Beyond the billable hour, there are additional ways in which associates can bring value to a firm. However, firms rarely consider these other areas of value in developing their associate compensation plans.
Four of the more quantifiable, non-production ways that associates can add value include:
- Recruiting profitable lawyers
This article will review these areas and how they can increase an associate's value to the firm. We will discuss how firms can measure and quantify an associate's performance in these areas for determining compensation.
Business origination value is evident - associates who bring in clients create income. While associate business development is commendable, many questions arise when the subject of compensation is brought into the conversation.
- Should the firm compensate associates for the clients they bring in?
- Should associates simply appreciate that client development will help them attain partnership admission?
These are fair questions, especially since associates work on other lawyers’ originations until they are self-supporting. Additionally, the marketing costs associated with obtaining a new client must be considered, especially since the partners underwrite these costs.
Among the firms that offer bonuses, we typically encounter rewards based on collected fees (5% or 10%). These firms believe that short-term business development bonuses will act as an incentive. A potential contradiction is that many of these same firms are unwilling to reduce billable expectations for business development efforts or even successes.
Regardless of incentive programs, we recommend associates consider business development as a strategic component of their career development to be balanced with the other elements essential to increasing value as a lawyer (competence, training, leveraging, reputation, etc.)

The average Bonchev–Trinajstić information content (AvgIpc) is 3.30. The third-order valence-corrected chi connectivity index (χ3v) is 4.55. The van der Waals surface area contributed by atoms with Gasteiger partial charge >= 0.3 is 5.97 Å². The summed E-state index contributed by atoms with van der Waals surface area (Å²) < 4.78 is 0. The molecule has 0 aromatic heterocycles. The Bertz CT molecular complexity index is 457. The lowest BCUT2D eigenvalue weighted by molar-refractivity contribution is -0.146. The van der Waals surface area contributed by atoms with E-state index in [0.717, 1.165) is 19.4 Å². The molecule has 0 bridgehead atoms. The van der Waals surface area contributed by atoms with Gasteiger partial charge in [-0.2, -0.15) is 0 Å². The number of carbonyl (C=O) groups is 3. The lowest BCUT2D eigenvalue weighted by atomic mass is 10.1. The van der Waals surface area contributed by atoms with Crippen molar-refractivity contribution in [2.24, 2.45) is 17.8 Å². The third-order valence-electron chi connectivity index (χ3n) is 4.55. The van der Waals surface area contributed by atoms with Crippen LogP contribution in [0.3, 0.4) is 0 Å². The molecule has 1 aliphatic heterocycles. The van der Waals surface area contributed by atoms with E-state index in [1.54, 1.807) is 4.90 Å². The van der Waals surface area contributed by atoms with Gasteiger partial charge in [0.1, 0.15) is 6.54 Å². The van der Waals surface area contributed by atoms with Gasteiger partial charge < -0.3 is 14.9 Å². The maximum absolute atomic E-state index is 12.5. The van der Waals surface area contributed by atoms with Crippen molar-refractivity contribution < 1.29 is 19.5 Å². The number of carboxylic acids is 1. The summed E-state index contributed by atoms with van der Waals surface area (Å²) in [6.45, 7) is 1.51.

For firms inclined to compensate for business development, we prefer basing rewards on profitability contributed. If marketing costs are material, they can be netted against client profitability.
Consider the example below:
Reviewing this sample result indicates a fully costed profit of $18,896. If the firm were to pay a bonus of 10% of the gross collections, the bonus would be equivalent to 30% of the profitability (($55,908 * 10%)/$18,896), which would reduce the firm’s profit margin to 23%. Depending upon the firm’s acceptable margin ranges, a bonus of 10% of gross fees would likely not work. The range of bonuses based on profit contributed would depend on acceptable margin ranges.
There may also be concerns about the role of other bonus award programs potentially compensating the same result twice. For example, a production bonus on timekeeper profitability would include the profitability indicated in client profitability. As long as those costs are included in the calculation of client profitability or accounted for in the award percentage, this is a minor concern. In some instances, the bonus award is applied to all time, excluding the associate receiving the business development award.
Younger associates spend most of their time being trained and do not provide any real training to other associates. More experienced associates, however, may make tangible training contributions.
- Should associates be given training bonuses or should they view these efforts as payback for the training they received?
- Training creates real value and adds profit on an expedited basis.
- Would compensating senior associates incent them to train junior associates better?
We believe it would.
Consider the following training bonus example: